We take pause on the calming shores of Lake Bishoftu and reflect on a challenging month in Ethiopia.
It was our fourth week in Ethiopia and I have to say, we were wearying. Ethiopia is a vast country with magnificent sights like Erta Ale and Dallol; it has fantastic food, a rich culture and intriguing history – but wow is it tiring.
Let’s be honest: in sharing the delights of a destination, travel writers often omit the hassles, annoyances and challenges of being on the road. In Ethiopia, this was ramped up by a factor of five. Putting aside the many logistical challenges, there were several unpleasant events that ranked from disconcerting to downright distressing.
There were the kids who threw stones at us in Gondar, the men who swore at us because I ignored their “hey pretty lady”, the teen who pulled open our car door in Mek’ele, the boys who grabbed at us at the bus stop, the youths who followed us on three different occasions in three different cities. At times, it felt relentless.
Between us, Peter and I have visited 70 countries across six continents. We’re not exactly babes in the woods, so believe me when I say that we needed a rest.
Enter Lake Bishoftu, a glittering fortress of calm 45km southeast of Addis Ababa. We uhmed and ahhed about going there. The last few days of our trip were meant to be spent in the Bale Mountains, but after receiving an extortionate price for the transfer, we simply gave up. It was yet another battle and we had no more fight.
And, so, we headed to Bishoftu instead, a town of seven crater lakes created by a series of volcanic explosions in the vicinity of Bishoftu town. In the landlocked borders of Ethiopia, the lakes provide a much welcome connection to water.
We chose Lake Bishoftu for its reputation as a weekend retreat for frazzled Addis Ababans in desperate need of peace. The lake offers views over gently rippling water encircled by a steep crater rim. With a maximum depth of 87m, it is the second deepest lake in Ethiopia and, according to local lore, is home to a sleeping devil. From time to time, his evil force kills fish and sends them to the surface to be swept up by hungry waterbirds – or at least that’s what we heard.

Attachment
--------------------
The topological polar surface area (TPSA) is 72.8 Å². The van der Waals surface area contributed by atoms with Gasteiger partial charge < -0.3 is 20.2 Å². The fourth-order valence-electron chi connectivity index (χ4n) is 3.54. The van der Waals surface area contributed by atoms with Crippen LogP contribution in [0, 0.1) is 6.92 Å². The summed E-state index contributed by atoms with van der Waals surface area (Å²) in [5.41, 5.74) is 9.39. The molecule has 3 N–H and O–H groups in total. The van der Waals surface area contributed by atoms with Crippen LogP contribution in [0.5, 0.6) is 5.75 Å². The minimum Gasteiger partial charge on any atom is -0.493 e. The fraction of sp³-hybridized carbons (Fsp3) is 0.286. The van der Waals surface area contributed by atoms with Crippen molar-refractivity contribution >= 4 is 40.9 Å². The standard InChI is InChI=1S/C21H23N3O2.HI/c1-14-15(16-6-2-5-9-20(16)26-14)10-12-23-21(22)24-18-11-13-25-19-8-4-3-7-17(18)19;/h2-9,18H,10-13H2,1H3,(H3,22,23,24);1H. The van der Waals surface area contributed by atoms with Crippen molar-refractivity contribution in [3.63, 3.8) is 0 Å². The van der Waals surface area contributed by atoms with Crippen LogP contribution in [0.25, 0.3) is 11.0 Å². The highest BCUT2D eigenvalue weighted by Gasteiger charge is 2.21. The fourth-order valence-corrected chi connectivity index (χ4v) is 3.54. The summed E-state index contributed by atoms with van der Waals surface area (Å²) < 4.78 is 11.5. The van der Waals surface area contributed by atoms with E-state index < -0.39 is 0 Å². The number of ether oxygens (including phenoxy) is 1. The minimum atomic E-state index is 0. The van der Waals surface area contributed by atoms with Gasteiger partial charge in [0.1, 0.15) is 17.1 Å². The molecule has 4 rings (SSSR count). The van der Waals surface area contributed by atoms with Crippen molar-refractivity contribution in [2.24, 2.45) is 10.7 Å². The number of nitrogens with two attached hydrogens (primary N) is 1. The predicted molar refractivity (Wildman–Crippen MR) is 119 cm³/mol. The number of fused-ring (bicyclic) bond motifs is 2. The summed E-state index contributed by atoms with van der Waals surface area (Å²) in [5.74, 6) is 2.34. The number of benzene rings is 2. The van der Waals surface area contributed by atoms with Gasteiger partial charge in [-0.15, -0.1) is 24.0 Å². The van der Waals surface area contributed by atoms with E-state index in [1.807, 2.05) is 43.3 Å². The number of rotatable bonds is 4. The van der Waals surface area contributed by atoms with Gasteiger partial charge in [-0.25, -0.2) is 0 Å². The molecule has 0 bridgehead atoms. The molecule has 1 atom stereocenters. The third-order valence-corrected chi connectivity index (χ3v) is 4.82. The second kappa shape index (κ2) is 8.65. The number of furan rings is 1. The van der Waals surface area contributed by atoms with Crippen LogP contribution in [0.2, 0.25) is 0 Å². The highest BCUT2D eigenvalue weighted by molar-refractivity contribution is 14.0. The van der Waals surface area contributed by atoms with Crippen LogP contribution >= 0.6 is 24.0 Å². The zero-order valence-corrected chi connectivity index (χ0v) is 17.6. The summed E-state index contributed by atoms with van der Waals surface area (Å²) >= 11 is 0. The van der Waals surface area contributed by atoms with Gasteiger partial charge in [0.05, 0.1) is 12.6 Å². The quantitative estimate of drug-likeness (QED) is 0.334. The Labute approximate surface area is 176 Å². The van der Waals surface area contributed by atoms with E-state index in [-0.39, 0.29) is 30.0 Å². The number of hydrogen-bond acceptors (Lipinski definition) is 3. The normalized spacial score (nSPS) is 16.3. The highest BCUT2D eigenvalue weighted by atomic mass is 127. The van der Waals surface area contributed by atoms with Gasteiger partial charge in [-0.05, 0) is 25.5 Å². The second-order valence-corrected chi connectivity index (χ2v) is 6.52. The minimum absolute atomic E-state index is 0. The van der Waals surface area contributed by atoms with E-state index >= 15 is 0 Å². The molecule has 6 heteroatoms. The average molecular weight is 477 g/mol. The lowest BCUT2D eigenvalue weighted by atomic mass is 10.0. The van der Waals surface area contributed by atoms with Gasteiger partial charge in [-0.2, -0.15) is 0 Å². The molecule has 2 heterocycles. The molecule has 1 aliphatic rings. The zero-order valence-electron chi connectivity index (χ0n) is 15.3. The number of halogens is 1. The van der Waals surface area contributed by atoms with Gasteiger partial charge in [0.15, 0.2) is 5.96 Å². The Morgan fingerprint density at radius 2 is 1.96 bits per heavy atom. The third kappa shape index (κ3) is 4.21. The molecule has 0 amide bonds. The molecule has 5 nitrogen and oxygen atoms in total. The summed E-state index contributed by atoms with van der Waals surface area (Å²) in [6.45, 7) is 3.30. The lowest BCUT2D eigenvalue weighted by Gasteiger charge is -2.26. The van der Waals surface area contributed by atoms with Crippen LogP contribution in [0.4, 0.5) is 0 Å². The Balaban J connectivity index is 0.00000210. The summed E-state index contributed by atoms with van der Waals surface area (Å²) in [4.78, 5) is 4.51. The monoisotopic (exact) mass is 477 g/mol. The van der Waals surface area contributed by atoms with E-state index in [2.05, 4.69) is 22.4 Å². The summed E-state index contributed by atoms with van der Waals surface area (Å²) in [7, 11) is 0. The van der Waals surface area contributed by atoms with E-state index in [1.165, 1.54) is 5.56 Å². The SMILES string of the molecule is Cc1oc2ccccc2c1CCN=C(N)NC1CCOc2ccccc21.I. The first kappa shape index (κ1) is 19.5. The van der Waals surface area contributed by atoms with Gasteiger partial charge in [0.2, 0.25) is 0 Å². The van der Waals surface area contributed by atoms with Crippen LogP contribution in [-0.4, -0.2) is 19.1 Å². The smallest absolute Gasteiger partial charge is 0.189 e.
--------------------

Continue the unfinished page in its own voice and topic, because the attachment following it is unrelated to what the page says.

If there were a devil, we saw neither horn nor hide of him – and we spent plenty of time watching from our balcony at Asham Africa perched right by the crater rim.
With access to well-tended gardens, all-day dining and pleasing views, we had no reason to leave the hotel grounds and so we went into lockdown mode, that indulgent phase of travel where you take a few days to do absolutely nothing.
Sure, there was Mount Yerer closeby and, yes, we briefly considered horse-riding, but after a month in the country, we were content to just laze and relax.
We spent three days eating tasty wat and injera, moseying around the on-site gallery, taking long evening walks by the lake, and people-watching the well-heeled visitors from Addis and around.
At Asham, we saw yet another face of Ethiopia: fashionable women in silken abayas and professional men in weekend attire, their designer shades and loose collars lending an air of French Riviera.
Pausing at Lake Bishoftu reminded us just how important it is to schedule in some down days to avoid travel burnout. Our stay was completely reinvigorating and readied us for the next and final stop of our Ethiopian epic: the great sprawling city of Addis Ababa.
Lake Bishoftu: the essentials
What: Three days on Lake Bishoftu in Ethiopia.
Where: We stayed at Asham Africa, a collection of capacious rooms with sweeping views over Lake Bishoftu. Our room with its four-poster bed and sunny balcony was the perfect antidote to four hectic weeks in Ethiopia.
Atlas & Boots
In addition to the charming lakefront view, the hotel boasts an on-site art gallery and a well-tended, multi-level garden, perfect for afternoon walks in the setting sun.
The hotel regularly hosts conferences and yet manages to maintain an aura of complete calm. In fact, during our three nights, we thought the hotel was close to empty and were surprised on checkout to find that it was in fact fully booked. Overall, Asham Africa is a lovely little spot in which to recover from the travails of independent travel in Ethiopia.
When: The best time to visit Bishoftu in Ethiopia is October to March when there are pleasant temperatures, blue skies and low rainfall in most parts of the country.
How: We took a private transfer from Addis Ababa to Bishoftu: 45km, 700 ETB ($25 USD). We organised out transfer via Hotel Celeste in Addis Ababa and were originally quoted 1,500 ETB, so be prepared to haggle.
Addis Ababa is the country’s primary international airport. Book international flights via skyscanner.net.
Lonely Planet Ethiopia is a useful guide to the country, ideal for those who want to both explore the top sights and take the road less travelled.